Hess and Dunfee are careful to warn that in order for a C2 program to be effective, "firms should not endorse the principles merely for public relations purposes or merely to emulate other firms in their industry. Endorsement should be done only on a voluntary, sincere and genuine basis." Not only that, but businesses will have to put their money where their mouth
is: "Adherence to these principles requires moving beyond merely establishing a code of conduct to proactively guiding the behavior of the corporation’s employees and establishing a compliance program to prevent improper payments."
A few companies are already forging ahead in the anti-corruption movement, General Electric and Coca-Cola among them. "GE promotes itself as having a strong FCPA [Foreign Corrupt Practices Act] compliance program and attempts to use that reputation to obtain contracts," says Hess. And eschewing paying bribes seems to be working out well for Coke: An official at Transparency International recently asked: "What leader in any country is willing to risk a public announcement by Coca-Cola that it is quitting the country rather than pay a fat bribe to the head of state? So far, none."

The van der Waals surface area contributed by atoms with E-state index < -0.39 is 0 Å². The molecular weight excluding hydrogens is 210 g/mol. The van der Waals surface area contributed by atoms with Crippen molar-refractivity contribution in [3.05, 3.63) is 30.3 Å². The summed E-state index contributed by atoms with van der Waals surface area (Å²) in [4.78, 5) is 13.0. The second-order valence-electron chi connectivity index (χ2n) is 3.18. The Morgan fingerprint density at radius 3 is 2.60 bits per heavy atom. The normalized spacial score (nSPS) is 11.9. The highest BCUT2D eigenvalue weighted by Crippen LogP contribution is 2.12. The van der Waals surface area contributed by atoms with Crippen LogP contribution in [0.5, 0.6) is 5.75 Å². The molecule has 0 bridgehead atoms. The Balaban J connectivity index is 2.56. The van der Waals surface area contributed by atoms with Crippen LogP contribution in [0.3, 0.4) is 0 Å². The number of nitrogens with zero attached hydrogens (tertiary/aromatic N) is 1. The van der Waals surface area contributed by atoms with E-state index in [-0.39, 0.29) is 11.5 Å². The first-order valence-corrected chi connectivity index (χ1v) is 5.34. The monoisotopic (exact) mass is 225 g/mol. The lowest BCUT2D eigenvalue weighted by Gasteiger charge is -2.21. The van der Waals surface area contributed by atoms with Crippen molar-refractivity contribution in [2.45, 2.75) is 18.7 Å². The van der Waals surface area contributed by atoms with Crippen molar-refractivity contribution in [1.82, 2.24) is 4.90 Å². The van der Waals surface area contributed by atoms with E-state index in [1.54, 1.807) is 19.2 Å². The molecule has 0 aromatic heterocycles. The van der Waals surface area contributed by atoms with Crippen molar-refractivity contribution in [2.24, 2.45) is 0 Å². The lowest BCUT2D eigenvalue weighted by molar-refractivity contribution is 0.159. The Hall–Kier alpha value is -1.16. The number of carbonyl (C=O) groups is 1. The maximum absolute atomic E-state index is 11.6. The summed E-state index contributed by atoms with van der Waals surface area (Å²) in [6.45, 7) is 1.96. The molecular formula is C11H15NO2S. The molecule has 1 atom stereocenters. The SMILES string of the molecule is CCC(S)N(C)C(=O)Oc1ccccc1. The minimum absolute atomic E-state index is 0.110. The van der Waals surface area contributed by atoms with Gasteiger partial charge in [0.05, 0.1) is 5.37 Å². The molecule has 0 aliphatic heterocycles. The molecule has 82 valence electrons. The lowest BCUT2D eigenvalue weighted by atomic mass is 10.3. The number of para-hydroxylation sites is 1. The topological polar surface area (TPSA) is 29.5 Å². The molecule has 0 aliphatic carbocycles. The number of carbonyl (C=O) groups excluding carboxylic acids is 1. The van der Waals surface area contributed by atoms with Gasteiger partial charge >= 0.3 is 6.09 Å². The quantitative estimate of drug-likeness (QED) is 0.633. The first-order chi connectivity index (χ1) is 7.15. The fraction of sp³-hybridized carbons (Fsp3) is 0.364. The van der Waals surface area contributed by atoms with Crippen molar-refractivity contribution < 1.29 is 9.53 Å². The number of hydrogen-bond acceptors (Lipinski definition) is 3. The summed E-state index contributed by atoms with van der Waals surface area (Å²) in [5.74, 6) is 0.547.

In most industries, however, the question will no doubt become: Who’s going to take the first step? Many companies may choose to "wait and see how the wind’s blowing before they come in on this," says Dunfee. "But I think the wind is already blowing with some steam. There’s a changing public perception of corruption. If you’re a late mover, and in the future you’re
differentially perceived as being a participant in corruption, it’s likely to come back and bite you pretty badly. It’s sort of analogous to the tobacco companies 15 years ago: With some legitimacy they said, ‘Everybody knows what’s going on, that we do a little marketing to children–how could anybody not know? They see the cartoons, they see where we hand out free samples, so it’s okay.’ But attitudes change, and they got bit real badly. Similarly, those who believe that paying bribes is okay, that the public will understand, may be making a big mistake. The C2 principles provide one way out of this dilemma."